2023-24 Budget FAQs
1) Are there any cuts to programs or personnel?
No, there are no reductions to any programs in the proposed budget. It is the goal of the administration and the Board of Education to present a budget that advances the academic and social-emotional growth of our students.
2) What are the main drivers of this year’s proposed budget?
The total budget increase for 2023-24 is $2.3 million, which is a 4.19% increase over the current year. This is a net growth amount, meaning some areas of the budget decreased based upon student needs as others grew. There is also savings based on retirements and changes in personnel.
Two areas account for the majority of the growth:
- Bond Payment – Approximately 26% of the increase in the proposed budget is attributed to principal and interest payments of the $18.3 million bond, which was passed by voters in 2018 to fund capital improvements at all three schools. This accounts for $611,000 of the total budget-to- budget increase.
- Staffing increases and mandatory contractual and benefit increases account for approximately $860,000 dollars, or 30% of the budget-to-budget increase.
3) What is the proposed budget tax levy increase?
The tax levy will increase by approximately 2.83% over last year’s levy. However, the increase to individual homeowners may be different based on the change in the assessed valuation of the village is increasing. The 2.83% tax levy increase represents the direct impact on the Hastings taxpayer, and is lower than the 4.19% budget-to-budget increase due to the the overall increase in revenues, such as State Aid
4) Is the District using reserves to lessen the overall tax levy impact?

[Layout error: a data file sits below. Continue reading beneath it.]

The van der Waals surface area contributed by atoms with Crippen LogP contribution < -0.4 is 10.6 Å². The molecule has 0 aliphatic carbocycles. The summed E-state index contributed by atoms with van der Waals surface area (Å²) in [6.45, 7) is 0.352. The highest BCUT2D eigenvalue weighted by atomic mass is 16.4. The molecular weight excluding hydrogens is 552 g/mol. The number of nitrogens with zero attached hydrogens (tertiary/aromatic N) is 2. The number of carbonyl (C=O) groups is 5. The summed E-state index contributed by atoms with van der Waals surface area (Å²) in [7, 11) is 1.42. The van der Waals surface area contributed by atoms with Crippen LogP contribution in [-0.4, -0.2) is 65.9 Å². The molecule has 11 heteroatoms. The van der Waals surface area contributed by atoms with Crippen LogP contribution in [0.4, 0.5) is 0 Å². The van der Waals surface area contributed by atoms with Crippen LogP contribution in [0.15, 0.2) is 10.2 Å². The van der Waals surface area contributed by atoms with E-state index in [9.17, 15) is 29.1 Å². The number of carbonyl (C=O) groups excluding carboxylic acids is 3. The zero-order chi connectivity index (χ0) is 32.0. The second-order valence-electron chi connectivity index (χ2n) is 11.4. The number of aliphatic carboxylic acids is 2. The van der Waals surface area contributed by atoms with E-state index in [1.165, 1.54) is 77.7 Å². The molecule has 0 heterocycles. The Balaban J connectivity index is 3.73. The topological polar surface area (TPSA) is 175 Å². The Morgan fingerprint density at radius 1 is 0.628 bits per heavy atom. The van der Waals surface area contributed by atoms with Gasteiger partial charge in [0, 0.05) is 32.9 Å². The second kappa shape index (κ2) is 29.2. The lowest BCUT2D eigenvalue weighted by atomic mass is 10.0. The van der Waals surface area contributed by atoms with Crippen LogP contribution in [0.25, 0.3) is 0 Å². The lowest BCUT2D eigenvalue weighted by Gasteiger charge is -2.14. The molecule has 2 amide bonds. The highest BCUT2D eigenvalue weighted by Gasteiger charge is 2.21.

The District has reserves that are created and funded for specific liability purposes. Over the years, the District has been able to reserve monies to help offset rises in items, such as retirement expenses, to help mitigate the tax impact on residents. The District recognizes the current financial pressures of our taxpayers, and this year, is proposing drawing on reserves to help offset some of the increases
5) Is the Proposed Budget within the NY State Tax Levy Cap?
Yes, the District has an allowable increase to the tax levy under New York State law of close to $2 million; the proposed budget levy is almost $530,000 under the allowable limit.
7) Are budget increases a regional trend?
Yes, significant budget increases are a regional trend. Increased costs affect all districts and largely reflect rising costs driven by inflation, New York State policy mandates, shifting state pension obligations, and other non- local and non-discretionary drivers.
8) What happens if the budget fails to pass?
If the budget does not pass, the board may present the budget again for a re- vote, either as is, or with reductions to programs, personnel, and/or services. Should the budget fail again in a second vote, the district automatically adopts a contingency budget, which would mandate reductions of approximately $1 million dollars.
Budgets that are defeated on a re-vote do not allow any increase to the tax levy from the previous year.